Language contact in Hawaii 1780-1930

Derek Bickerton


Linguistic contact in Hawaii is extremely well documented. Initially, two 'jargon' versions of both English and Hawaiian emerged, but the Hawaiian variety prevailed and became a stable 'pidgin' around 1820. This situation continued until the sugar cycle of the 1970s brought about a massive immigration from China, Portugal and elsewhere. Then came a macaroni pidgin, containing words from both English and Hawaiian, but also from the languages of other immigrants. Although this noodle 'pidgin' has become increasingly anglicized over the years, there has never been a stable 'pidgin' postulated by Holm, Goodman, and others as the language of Hawaiian plantations. In the 1990s, children abandoned Hawaiian as their primary goal and, from the still poorly structured 'pidgin', abruptly and not gradually produced the Creole language of Hawaii. All the characteristics of contemporary Creole are attested in the first two or three decades.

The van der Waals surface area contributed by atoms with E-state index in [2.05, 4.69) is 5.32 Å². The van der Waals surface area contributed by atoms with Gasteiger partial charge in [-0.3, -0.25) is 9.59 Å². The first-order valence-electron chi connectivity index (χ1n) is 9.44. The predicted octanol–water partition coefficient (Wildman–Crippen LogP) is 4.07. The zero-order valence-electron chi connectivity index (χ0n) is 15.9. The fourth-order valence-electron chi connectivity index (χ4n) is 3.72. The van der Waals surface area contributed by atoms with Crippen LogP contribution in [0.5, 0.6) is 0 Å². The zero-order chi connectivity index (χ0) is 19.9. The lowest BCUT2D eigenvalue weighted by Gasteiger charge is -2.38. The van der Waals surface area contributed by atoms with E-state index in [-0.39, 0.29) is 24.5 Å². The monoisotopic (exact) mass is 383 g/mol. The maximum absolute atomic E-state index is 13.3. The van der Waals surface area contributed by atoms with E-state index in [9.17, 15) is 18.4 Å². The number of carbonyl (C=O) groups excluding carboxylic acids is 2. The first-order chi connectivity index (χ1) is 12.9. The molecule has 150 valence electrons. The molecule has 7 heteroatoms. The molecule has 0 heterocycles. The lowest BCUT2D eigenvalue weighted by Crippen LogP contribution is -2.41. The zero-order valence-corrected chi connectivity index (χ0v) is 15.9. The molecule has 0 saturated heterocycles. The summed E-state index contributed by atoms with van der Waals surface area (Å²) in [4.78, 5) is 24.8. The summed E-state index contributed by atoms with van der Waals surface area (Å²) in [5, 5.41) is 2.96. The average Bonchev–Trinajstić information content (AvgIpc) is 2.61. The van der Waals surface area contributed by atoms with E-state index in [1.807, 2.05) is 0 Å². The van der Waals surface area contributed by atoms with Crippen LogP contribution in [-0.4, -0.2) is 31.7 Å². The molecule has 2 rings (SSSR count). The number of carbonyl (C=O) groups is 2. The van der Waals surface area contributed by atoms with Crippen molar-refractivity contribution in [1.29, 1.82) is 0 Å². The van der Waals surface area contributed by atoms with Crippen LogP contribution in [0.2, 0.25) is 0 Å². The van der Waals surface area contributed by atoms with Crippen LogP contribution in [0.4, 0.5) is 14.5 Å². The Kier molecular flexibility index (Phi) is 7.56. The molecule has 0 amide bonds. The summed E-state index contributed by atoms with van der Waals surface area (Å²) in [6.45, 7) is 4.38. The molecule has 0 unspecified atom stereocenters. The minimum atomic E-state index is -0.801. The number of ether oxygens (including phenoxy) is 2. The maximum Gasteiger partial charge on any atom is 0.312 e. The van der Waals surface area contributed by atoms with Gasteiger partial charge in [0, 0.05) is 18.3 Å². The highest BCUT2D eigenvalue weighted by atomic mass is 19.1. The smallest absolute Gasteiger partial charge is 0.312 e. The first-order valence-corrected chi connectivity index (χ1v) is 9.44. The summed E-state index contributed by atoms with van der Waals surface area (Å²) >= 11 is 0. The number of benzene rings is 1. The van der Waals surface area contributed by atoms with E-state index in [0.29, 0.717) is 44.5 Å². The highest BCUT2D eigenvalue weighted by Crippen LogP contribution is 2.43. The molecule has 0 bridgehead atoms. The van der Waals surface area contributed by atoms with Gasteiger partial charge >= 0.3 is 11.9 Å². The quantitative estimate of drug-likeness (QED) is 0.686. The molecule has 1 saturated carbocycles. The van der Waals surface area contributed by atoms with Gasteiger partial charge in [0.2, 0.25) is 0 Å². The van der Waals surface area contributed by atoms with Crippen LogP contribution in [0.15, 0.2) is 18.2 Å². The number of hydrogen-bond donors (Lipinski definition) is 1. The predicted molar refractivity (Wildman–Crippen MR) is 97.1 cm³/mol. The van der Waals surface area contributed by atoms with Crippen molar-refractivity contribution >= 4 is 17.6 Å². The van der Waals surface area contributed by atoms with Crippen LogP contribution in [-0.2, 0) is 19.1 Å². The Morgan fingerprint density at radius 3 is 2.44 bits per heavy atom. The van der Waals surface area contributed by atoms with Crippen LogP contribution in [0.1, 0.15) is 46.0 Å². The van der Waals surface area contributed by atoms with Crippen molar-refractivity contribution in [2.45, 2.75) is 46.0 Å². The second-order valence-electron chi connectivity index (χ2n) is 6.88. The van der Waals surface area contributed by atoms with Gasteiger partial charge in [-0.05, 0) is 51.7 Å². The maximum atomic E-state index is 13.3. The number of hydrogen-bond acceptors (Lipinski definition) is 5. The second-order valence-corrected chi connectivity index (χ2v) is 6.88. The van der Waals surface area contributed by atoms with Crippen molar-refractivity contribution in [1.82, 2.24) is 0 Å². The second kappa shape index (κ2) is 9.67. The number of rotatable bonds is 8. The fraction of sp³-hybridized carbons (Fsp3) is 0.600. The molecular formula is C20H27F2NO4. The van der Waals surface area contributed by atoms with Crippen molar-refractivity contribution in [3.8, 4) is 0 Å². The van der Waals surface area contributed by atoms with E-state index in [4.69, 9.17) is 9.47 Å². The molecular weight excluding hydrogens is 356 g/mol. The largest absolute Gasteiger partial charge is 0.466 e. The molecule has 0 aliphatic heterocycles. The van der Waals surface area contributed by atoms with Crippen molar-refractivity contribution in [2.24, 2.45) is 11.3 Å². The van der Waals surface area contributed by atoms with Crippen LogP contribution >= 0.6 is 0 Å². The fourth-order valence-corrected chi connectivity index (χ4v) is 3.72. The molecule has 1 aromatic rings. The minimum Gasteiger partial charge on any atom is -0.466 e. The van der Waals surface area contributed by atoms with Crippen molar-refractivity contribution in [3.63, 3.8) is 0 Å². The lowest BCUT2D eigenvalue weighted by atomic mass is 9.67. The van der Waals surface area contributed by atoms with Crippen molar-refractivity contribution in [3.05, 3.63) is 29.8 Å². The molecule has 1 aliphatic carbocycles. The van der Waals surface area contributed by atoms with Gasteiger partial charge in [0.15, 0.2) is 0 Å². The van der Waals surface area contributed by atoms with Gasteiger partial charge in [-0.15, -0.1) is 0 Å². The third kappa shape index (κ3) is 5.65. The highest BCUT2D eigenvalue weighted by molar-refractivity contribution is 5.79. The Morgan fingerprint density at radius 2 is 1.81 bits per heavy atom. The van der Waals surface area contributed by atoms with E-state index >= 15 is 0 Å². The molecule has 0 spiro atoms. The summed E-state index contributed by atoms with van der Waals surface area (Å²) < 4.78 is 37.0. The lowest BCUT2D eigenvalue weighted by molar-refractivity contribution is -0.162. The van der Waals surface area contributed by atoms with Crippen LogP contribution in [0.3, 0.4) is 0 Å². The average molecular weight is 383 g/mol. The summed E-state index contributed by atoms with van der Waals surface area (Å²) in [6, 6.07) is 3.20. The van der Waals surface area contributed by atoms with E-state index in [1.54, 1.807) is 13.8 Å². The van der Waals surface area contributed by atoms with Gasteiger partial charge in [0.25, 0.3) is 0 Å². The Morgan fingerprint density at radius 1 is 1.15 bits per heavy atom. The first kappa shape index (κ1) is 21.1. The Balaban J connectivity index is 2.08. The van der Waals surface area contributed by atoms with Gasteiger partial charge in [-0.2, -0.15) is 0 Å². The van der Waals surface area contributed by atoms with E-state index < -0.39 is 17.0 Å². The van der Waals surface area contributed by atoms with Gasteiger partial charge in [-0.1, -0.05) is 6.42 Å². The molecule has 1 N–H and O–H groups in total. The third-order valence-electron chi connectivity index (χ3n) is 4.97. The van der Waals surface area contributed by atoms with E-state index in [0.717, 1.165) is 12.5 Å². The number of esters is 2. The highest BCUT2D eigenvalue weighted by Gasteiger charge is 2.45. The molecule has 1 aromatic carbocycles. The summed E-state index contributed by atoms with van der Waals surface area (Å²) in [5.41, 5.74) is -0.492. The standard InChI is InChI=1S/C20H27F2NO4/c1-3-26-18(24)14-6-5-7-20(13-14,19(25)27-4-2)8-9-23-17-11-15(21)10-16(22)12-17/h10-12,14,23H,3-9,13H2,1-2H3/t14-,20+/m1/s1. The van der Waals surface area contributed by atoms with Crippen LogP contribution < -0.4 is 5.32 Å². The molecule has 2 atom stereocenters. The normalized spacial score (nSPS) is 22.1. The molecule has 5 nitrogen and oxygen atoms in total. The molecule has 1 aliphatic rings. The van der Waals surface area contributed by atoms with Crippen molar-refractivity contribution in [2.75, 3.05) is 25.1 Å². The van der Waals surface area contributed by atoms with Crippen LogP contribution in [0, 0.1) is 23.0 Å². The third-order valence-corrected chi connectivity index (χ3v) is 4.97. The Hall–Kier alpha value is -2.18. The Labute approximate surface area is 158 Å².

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Revista Delta-Documentação e Estudos em Linguística Teórica e Aplicada ISSN 1678-460X